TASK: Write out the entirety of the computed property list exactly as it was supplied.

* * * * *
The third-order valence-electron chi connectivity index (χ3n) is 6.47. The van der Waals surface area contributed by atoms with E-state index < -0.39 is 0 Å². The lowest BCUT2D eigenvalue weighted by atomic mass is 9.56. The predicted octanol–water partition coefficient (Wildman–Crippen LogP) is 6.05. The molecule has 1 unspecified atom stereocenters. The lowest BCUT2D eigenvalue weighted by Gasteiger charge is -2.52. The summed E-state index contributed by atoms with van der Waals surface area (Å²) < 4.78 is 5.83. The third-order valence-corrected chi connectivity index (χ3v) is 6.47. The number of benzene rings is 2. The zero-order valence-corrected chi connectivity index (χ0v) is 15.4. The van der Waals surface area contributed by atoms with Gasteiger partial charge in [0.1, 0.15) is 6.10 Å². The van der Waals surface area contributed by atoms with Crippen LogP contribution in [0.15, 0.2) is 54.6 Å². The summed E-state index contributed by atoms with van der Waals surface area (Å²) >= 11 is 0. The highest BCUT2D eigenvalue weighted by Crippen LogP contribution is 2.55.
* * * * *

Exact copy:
The third-order valence-electron chi connectivity index (χ3n) is 6.47. The van der Waals surface area contributed by atoms with E-state index < -0.39 is 0 Å². The lowest BCUT2D eigenvalue weighted by atomic mass is 9.56. The predicted octanol–water partition coefficient (Wildman–Crippen LogP) is 6.05. The molecule has 1 unspecified atom stereocenters. The lowest BCUT2D eigenvalue weighted by Gasteiger charge is -2.52. The summed E-state index contributed by atoms with van der Waals surface area (Å²) < 4.78 is 5.83. The third-order valence-corrected chi connectivity index (χ3v) is 6.47. The number of benzene rings is 2. The zero-order valence-corrected chi connectivity index (χ0v) is 15.4. The van der Waals surface area contributed by atoms with Gasteiger partial charge in [0.1, 0.15) is 6.10 Å². The van der Waals surface area contributed by atoms with Crippen LogP contribution in [0.15, 0.2) is 54.6 Å². The summed E-state index contributed by atoms with van der Waals surface area (Å²) >= 11 is 0. The highest BCUT2D eigenvalue weighted by Crippen LogP contribution is 2.55.